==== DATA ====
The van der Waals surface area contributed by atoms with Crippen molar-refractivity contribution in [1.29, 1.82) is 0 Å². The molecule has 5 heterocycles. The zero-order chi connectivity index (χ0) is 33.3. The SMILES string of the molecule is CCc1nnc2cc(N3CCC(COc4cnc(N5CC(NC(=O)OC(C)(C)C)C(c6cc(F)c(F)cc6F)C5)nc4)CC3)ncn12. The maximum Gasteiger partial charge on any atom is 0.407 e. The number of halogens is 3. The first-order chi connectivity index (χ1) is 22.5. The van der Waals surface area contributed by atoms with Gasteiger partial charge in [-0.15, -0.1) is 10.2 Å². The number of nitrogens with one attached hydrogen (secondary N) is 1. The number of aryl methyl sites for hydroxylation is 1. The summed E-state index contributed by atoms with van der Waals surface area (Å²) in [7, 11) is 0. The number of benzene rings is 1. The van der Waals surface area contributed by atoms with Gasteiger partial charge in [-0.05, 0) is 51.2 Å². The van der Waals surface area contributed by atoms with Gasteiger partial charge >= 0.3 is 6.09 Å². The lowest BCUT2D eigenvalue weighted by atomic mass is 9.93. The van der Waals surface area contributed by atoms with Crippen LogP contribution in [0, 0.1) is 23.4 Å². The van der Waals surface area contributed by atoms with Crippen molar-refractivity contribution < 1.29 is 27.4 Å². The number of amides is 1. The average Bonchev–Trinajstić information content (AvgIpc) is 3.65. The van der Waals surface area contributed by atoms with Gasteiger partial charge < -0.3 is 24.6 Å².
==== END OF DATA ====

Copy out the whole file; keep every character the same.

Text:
The van der Waals surface area contributed by atoms with Crippen molar-refractivity contribution in [1.29, 1.82) is 0 Å². The molecule has 5 heterocycles. The zero-order chi connectivity index (χ0) is 33.3. The SMILES string of the molecule is CCc1nnc2cc(N3CCC(COc4cnc(N5CC(NC(=O)OC(C)(C)C)C(c6cc(F)c(F)cc6F)C5)nc4)CC3)ncn12. The maximum Gasteiger partial charge on any atom is 0.407 e. The number of halogens is 3. The first-order chi connectivity index (χ1) is 22.5. The van der Waals surface area contributed by atoms with Gasteiger partial charge in [-0.15, -0.1) is 10.2 Å². The number of nitrogens with one attached hydrogen (secondary N) is 1. The number of aryl methyl sites for hydroxylation is 1. The summed E-state index contributed by atoms with van der Waals surface area (Å²) in [7, 11) is 0. The number of benzene rings is 1. The van der Waals surface area contributed by atoms with Gasteiger partial charge in [-0.05, 0) is 51.2 Å². The van der Waals surface area contributed by atoms with Gasteiger partial charge >= 0.3 is 6.09 Å². The lowest BCUT2D eigenvalue weighted by atomic mass is 9.93. The van der Waals surface area contributed by atoms with Crippen LogP contribution in [0, 0.1) is 23.4 Å². The van der Waals surface area contributed by atoms with Crippen molar-refractivity contribution < 1.29 is 27.4 Å². The number of amides is 1. The average Bonchev–Trinajstić information content (AvgIpc) is 3.65. The van der Waals surface area contributed by atoms with Gasteiger partial charge < -0.3 is 24.6 Å².